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Masters Champion Scottie Scheffler: I Golf Because 'I'm Trying to Glorify God'

  • Michael Foust Crosswalk Headlines Contributor
  • Updated Apr 12, 2022
Masters Champion Scottie Scheffler: I Golf Because 'I'm Trying to Glorify God'

The 2022 Masters champion is a 25-year-old Texan who says he golfs to "glorify God" and who credits prayer for giving him peace on an anxious weekend.

Scottie Scheffler won his first Masters tournament Sunday with a dominant final round, ending the four-day event at 10-under-par and edging second-place Rory McIlroy by three strokes.

It was his first major championship but his fourth overall in less than two months. In March, he became the world's No. 1 golfer in the Official World Golf Rankings at a record pace, with a mere 42 days passing from his first victory to being ranked in the top spot. The previous record, held at the time by Tiger Woods, was 252 days.

Asked during a Sunday news conference what drives him, Scheffler pointed to his faith.

"The reason why I play golf is because I'm trying to glorify God and all that He's done in my life," Scheffler told media members. "And so for me, my identity isn't a golf score."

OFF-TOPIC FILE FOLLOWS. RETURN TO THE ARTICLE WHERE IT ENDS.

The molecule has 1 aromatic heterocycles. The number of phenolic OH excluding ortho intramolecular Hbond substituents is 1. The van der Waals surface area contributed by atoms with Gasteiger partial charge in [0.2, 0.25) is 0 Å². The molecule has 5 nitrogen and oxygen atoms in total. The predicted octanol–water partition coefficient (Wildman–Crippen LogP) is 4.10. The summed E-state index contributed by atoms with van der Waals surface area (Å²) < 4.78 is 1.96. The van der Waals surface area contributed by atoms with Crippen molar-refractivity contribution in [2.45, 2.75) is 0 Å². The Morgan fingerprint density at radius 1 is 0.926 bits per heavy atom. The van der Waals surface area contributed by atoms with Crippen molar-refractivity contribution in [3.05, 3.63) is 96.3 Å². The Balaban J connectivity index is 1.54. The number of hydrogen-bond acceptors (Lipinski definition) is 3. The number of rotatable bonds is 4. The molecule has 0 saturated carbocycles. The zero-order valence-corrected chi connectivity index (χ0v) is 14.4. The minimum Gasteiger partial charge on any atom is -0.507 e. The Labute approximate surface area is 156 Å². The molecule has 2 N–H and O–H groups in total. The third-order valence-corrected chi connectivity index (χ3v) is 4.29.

But on Sunday morning, Scheffler was nervous.

"I cried like a baby this morning. I was so stressed out," said Scheffler, who lives in Texas and golfed at the University of Texas. "I didn't know what to do."

Scheffler said he told his wife, "I don't think I'm ready for this." His wife offered faith-centric words of encouragement.

Scheffler's wife, he said, told him that God is in control of his life.

"The Lord is leading me, and if today is my time, then it's my time," he said, referencing his outlook on Sunday morning. "And if, you know, I shot 82 today, you know somehow I was going to use it for His glory. … All I'm trying to do is glorify God. And that's why I'm here. And that's why I'm in this position. And so, for me, it's not about a golf score."

Asked if his faith gives him peace on the golf course, Scheffler said it does.

"Every day when we go out there, Meredith always prays for peace, because that's how I want to feel when I'm out there on the golf course," he said. "I want to feel peace and have fun and just feel His presence. That's her prayer every day. That's my prayer. And I really felt that today. I felt at peace."

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Photo courtesy: ©Getty Images/Andrew Redington/Staff


Michael Foust has covered the intersection of faith and news for 20 years. His stories have appeared in Baptist Press, Christianity Today, The Christian Post, the Leaf-Chronicle, the Toronto Star and the Knoxville News-Sentinel.